For the first time since 1974, the CFL is looking at a player’s strike. Late on Saturday night, the CFLPA sent a memo to its players to initiate a strike in seven of the nine cities, with Edmonton and Calgary being the exceptions, thanks to labour laws that only leave them in a legal strike position on May 18th.
Regardless of who you think is at fault, be it the owners, the players, or the commissioner, that’s not what’s important. What is important now, is that the strike helps no one, but it’s not hurting everyone equally. There are levels to the strike, and it goes beyond the players and owners. It includes the fans, of course, but it also hurts those who work for the teams, and those who get a few extra hours of work each week at the various stadiums across Canada.
From the owners, to the players, to the people running the team’s social media accounts, to the custodians charged with cleaning up the stadium after the game, everyone is going to feel this strike, especially if it is prolonged.
Starting with the owners, it’s no secret that not playing football costs them money. The Edmonton Elks, for example, reported a loss of $1.1 million in 2021 during the shortened 14-game regular season. This loss was nowhere near as catastrophic as their losses during the missed 2020 season, where they reportedly lost $7.1 million. In 2019, the Elks lost $1.1 million again, but most of that was the $950,000 they sent to the ownerless Montreal Alouettes. Without that, their losses would have been closer to $150,000. In 2018, the Elks made money, pulling in $2.8 million in revenue.
The trend is obvious. Missing games is bad news for the owners, and while there might not be much sympathy for millionaires when they lose a couple hundred thousand over the course of the season, those losses tend to get passed down to players, and subsequently, the fans as well. Clearly, missed games hurt the owners.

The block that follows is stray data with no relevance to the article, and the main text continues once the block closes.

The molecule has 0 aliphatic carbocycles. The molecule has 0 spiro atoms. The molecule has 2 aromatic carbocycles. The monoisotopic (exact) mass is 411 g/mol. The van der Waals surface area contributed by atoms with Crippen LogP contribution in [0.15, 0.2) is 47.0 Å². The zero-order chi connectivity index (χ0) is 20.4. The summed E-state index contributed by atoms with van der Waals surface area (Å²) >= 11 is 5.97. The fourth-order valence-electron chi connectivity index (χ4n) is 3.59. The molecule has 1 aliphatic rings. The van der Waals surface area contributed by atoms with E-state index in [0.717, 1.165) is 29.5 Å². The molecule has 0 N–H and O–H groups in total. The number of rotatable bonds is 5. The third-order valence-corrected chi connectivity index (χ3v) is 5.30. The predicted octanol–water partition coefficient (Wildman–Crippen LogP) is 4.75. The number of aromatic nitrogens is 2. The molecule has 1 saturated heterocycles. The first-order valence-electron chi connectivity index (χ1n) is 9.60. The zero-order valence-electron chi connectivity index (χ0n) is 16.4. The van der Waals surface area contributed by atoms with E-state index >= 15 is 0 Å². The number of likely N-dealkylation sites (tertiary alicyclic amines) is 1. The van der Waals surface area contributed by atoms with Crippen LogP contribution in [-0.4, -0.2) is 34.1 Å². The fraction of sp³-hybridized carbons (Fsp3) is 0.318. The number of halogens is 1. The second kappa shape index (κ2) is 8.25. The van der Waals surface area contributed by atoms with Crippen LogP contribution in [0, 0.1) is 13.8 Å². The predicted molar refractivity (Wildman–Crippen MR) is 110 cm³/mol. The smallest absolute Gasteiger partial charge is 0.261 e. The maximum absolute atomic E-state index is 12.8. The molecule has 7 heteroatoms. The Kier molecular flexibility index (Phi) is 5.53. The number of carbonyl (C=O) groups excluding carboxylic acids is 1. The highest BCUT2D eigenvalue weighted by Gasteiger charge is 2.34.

For the players, not playing games means they aren’t getting paid. In the 2021 season, player salaries were prorated to 14/18ths to align with the number of games played, meaning that a player who was scheduled to make $100,000, for example, would only make about $78,000. Additionally, some players have bonuses that they may not get until they report, and if there is no season, they may not get that bonus money at all.
Without that money hitting the bank accounts, it could have massive negative impacts for some players, particularly those who are earning league-minimum salaries. If they have families, there could be pressure to find alternative sources of income to support them. Regardless of each individual’s personal situation, missing out on a paycheque is hard for anyone, especially after four of five months without one.
For both the players and owners, however, there is a reason to fight for a good deal. If a strike helps the players get a better deal, that’s great for them. If the league gets the better deal because of the strike, that’s great for them. The real losers during a strike, however, will always be the fans.
The fans, who spend their hard-earned money on going to games, buying merchandise, and dedicate parts of their lives to loving a franchise and its players, are the ones who lose during a strike. For the fans, there is no winning in this situation. All they want to see is football being played, and every day that isn’t happening, it’s bad news for the fans.
You can only hope that this strike doesn’t take long, because if it does, we could see teams act as they did during the pandemic, and begin laying off some of their staff. According to a tweet from Farhan Lalji, however, it seems like this could be a short process, and we could see football soon. Lalji Tweeted that a source told him “we’re not that far apart.”
No one wants to see the players get ripped off, and everyone understands that the owners are going to do what they can to make sure they get a favourable deal, but what fans won’t stand for is being forced to sit waiting while both the CFL and the CFLPA blame each other for the strike, while doing nothing to solve it. All anyone wants to see is both parties locked in a room and forced to negotiate until there is an agreement, and that should be getting started in short order.
This strike hurts everyone, but the people who support the CFL through thick and thin are getting the worst end of this deal.
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